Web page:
Tuesday, January 1, 2013

Looking forward

I make no predictions. As a trader my mindset is that anything can happen and I will manage accordingly.

With that in mind I will admit that there are things that I expect may happen. These are the things I will be looking for. I will not be making bets on these things until they get underway, and even then will be alert for signs that I may be wrong on the strength or durability of any trends that may seem to be developing.

One of the continuing themes of world affairs will be the efforts by the major central banks to weaken their currencies. These include the U.S., Japan and China. The European experiment hopes to hold the Euro together as a viable entity and the Germans will continue to insist on high interest rates, so the Euro will remain strong vs. the US dollar. China will gradually allow the Yuan to appreciate vs. the USD as they move to create a stronger domestic consumer. The Chinese will continue to diversify their foreign exchange holdings, as many others will do, away from the U.S. dollar which will continue to undermine the status of the USD as the reserve currency of the world. The US Fed will continue to keep interest rates low until well after the economy improves, undermining confidence in the dollar. Japan seems to be attempting to run the Yen off a cliff, probably an attempt to gain market share from China as they recognize the Chinese' need to fight inflation and stimulate domestic demand. China also will be reaping the harvest of a three generation "one child" policy that leaves a demographic bulge of an elderly population, with the inherent need to use more Chinese savings for the support of the elderly. Over the longer term China will need to cash in some of the U.S. Treasurys it owns, putting pressure on interest rates in the U.S. and putting more US Dollars into the world economy. I expect those dollars to make their way back to the U.S. in exchange for U.S. products. Food may become an increasingly important export of the U.S. in the coming years, which would support the dollar, but in the shorter term I would expect a weakening of the U.S. dollar against the major world currencies. Although most currencies will tend to depreciate against assets. Precious metals may be volatile as they sort out the conflicting signals of currency depreciation vs. rising interest rates and rising asset prices. I do expect gold and silver to go to new highs, probably later in the year.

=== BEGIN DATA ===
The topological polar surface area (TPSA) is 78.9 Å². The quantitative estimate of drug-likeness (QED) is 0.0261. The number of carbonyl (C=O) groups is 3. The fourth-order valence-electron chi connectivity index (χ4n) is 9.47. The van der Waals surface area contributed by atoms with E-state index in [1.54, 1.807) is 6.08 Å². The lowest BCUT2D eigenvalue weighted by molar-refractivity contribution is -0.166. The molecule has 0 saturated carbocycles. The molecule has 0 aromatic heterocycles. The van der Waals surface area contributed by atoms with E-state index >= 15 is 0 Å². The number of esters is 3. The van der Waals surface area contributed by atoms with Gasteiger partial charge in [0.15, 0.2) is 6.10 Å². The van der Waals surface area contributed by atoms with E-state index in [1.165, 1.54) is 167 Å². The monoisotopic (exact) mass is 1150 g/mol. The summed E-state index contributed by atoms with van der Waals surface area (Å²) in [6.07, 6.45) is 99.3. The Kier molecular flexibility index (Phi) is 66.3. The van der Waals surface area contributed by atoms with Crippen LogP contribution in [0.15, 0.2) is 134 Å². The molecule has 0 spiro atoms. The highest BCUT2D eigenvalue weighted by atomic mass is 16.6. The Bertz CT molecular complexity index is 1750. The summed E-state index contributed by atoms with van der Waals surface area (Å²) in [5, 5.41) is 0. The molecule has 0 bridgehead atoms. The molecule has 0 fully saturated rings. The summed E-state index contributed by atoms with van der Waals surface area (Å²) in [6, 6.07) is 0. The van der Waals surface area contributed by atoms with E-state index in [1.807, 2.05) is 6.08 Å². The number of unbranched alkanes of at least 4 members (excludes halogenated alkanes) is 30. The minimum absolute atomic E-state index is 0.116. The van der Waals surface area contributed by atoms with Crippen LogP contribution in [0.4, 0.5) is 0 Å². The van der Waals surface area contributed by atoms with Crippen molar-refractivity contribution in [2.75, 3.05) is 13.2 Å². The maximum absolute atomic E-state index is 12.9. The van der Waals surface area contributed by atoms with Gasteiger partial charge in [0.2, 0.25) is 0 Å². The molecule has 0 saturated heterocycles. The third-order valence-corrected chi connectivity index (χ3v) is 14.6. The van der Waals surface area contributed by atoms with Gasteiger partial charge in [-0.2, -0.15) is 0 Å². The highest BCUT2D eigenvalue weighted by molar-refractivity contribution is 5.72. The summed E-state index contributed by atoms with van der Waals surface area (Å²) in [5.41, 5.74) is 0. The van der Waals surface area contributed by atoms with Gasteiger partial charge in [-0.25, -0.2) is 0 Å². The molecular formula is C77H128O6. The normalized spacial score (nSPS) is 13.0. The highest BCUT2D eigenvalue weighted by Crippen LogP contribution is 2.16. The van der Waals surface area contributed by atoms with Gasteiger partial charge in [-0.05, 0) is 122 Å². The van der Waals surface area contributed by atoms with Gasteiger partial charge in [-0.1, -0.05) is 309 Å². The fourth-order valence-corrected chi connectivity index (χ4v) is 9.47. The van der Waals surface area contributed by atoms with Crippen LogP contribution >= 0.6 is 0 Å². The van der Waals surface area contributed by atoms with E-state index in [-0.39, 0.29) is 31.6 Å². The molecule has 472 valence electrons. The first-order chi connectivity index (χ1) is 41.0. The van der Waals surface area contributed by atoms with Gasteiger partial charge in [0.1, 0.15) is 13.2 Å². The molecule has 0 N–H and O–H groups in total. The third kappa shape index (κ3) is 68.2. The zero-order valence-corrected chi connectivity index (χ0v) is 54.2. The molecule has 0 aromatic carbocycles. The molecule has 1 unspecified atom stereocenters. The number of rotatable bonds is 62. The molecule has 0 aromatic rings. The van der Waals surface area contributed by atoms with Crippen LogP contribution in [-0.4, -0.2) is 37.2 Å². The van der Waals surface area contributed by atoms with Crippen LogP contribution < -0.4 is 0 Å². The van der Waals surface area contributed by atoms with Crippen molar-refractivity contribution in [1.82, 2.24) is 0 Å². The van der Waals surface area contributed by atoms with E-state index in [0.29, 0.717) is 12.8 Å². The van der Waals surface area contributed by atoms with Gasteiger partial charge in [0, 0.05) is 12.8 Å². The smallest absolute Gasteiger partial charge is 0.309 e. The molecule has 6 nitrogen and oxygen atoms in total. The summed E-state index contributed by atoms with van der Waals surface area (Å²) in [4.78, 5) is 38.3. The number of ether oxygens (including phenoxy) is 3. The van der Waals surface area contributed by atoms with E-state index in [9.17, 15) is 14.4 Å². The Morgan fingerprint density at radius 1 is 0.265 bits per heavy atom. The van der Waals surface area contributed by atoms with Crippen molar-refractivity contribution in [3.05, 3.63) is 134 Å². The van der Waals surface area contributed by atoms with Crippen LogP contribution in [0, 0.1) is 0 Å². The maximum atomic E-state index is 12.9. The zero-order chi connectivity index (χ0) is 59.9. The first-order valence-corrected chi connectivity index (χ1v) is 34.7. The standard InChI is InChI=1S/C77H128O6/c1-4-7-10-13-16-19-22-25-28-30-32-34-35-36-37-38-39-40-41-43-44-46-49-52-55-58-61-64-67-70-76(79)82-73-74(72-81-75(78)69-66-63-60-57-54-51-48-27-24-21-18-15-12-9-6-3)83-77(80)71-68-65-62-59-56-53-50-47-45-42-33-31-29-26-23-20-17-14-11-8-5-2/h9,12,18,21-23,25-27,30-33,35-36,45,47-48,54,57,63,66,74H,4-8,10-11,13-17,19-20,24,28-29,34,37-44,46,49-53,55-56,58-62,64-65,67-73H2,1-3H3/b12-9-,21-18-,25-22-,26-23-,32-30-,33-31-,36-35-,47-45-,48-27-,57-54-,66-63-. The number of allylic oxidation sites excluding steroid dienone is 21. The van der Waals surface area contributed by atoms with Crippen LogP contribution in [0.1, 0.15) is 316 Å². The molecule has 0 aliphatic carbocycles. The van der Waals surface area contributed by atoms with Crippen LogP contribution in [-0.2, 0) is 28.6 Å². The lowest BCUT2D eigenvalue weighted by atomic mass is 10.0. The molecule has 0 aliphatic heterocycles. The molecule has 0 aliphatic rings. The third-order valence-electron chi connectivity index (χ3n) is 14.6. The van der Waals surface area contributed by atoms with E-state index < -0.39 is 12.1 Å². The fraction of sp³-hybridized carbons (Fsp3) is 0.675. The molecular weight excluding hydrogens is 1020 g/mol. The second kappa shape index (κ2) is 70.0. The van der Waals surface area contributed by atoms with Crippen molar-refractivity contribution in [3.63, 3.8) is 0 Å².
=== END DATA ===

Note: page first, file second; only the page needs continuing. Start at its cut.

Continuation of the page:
Equity markets have been strong even with all of the angst of the "fiscal cliff". I do not think that the U.S. population has any stomach for the effects of fiscal austerity and the deflationary aspects of those policies. Whatever solution there is for the deficit spending of the U.S. government will most likely be a paper solution that will put off till tomorrow a real solution. Having said that I think that we are entering a period of inflation that will surprise us and at first will entice us into thinking we have solved our problems. If inflation comes to pass we may have a chance to erase a large part of our debts, but only if we collect taxes. I think this is why there is the strong effort against raising taxes by the corporate lobby. They see an improvement in the velocity of money and do not want to pay taxes on their coming windfall. If we as a country want to be successful in debasing our currency to erase our debt the benefits of the operation must go to erasing or debasing the consumer and private debt. In this way we will put those dollars in the hands of the larger population and they will circulate many more times than they would in the hands of a few billionaires or corporate vaults. They will get them in the end, but in the meantime we need the "debt holiday" of the inflation. Whether by tax and spend, social security, wage growth, health care spending on a single payer system, the dollars must make their way to the general population in order to resolve our problem.

So I will be looking for the dollar to go down, the stock markets to go up for a year or so, interest rates to go up as bonds go down, and asset prices in general to rise. Inflation will be mistaken for prosperity again and we will reset to another level.

Here are some annotated charts of these general themes....

And if none of these things happens I will take note and live and trade accordingly!

Happy New Year!


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